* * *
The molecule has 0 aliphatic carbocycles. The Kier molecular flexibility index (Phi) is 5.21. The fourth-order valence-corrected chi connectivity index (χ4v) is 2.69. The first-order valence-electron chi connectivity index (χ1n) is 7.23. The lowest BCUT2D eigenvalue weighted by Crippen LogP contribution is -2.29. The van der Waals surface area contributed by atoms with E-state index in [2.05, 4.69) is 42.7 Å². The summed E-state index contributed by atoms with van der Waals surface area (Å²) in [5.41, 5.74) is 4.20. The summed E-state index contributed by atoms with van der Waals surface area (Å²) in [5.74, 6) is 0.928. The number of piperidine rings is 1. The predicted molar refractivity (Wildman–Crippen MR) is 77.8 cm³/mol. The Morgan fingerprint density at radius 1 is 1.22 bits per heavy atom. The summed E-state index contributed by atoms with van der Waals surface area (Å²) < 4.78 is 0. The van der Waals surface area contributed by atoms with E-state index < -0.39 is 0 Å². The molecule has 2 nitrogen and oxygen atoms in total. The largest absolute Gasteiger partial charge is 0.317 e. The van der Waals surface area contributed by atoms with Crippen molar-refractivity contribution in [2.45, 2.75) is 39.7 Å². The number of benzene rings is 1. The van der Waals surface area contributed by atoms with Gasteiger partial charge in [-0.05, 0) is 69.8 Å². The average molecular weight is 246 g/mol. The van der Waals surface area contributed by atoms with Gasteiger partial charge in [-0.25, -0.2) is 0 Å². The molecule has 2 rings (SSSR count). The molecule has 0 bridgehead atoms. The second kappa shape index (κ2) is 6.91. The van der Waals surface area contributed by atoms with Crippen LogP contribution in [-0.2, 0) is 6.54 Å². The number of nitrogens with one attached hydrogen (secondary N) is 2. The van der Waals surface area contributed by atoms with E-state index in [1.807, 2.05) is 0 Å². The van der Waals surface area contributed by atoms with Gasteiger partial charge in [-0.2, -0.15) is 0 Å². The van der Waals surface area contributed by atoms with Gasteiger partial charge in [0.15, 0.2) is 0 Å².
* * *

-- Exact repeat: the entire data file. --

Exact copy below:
The molecule has 0 aliphatic carbocycles. The Kier molecular flexibility index (Phi) is 5.21. The fourth-order valence-corrected chi connectivity index (χ4v) is 2.69. The first-order valence-electron chi connectivity index (χ1n) is 7.23. The lowest BCUT2D eigenvalue weighted by Crippen LogP contribution is -2.29. The van der Waals surface area contributed by atoms with E-state index in [2.05, 4.69) is 42.7 Å². The summed E-state index contributed by atoms with van der Waals surface area (Å²) in [5.41, 5.74) is 4.20. The summed E-state index contributed by atoms with van der Waals surface area (Å²) in [5.74, 6) is 0.928. The number of piperidine rings is 1. The predicted molar refractivity (Wildman–Crippen MR) is 77.8 cm³/mol. The Morgan fingerprint density at radius 1 is 1.22 bits per heavy atom. The summed E-state index contributed by atoms with van der Waals surface area (Å²) < 4.78 is 0. The van der Waals surface area contributed by atoms with E-state index < -0.39 is 0 Å². The molecule has 2 nitrogen and oxygen atoms in total. The largest absolute Gasteiger partial charge is 0.317 e. The van der Waals surface area contributed by atoms with Crippen molar-refractivity contribution in [2.45, 2.75) is 39.7 Å². The number of benzene rings is 1. The van der Waals surface area contributed by atoms with Gasteiger partial charge in [-0.05, 0) is 69.8 Å². The average molecular weight is 246 g/mol. The van der Waals surface area contributed by atoms with Gasteiger partial charge in [-0.25, -0.2) is 0 Å². The molecule has 2 rings (SSSR count). The molecule has 0 bridgehead atoms. The second kappa shape index (κ2) is 6.91. The van der Waals surface area contributed by atoms with Crippen LogP contribution in [-0.2, 0) is 6.54 Å². The number of nitrogens with one attached hydrogen (secondary N) is 2. The van der Waals surface area contributed by atoms with E-state index in [1.807, 2.05) is 0 Å². The van der Waals surface area contributed by atoms with Gasteiger partial charge in [-0.2, -0.15) is 0 Å². The van der Waals surface area contributed by atoms with Gasteiger partial charge in [0.15, 0.2) is 0 Å².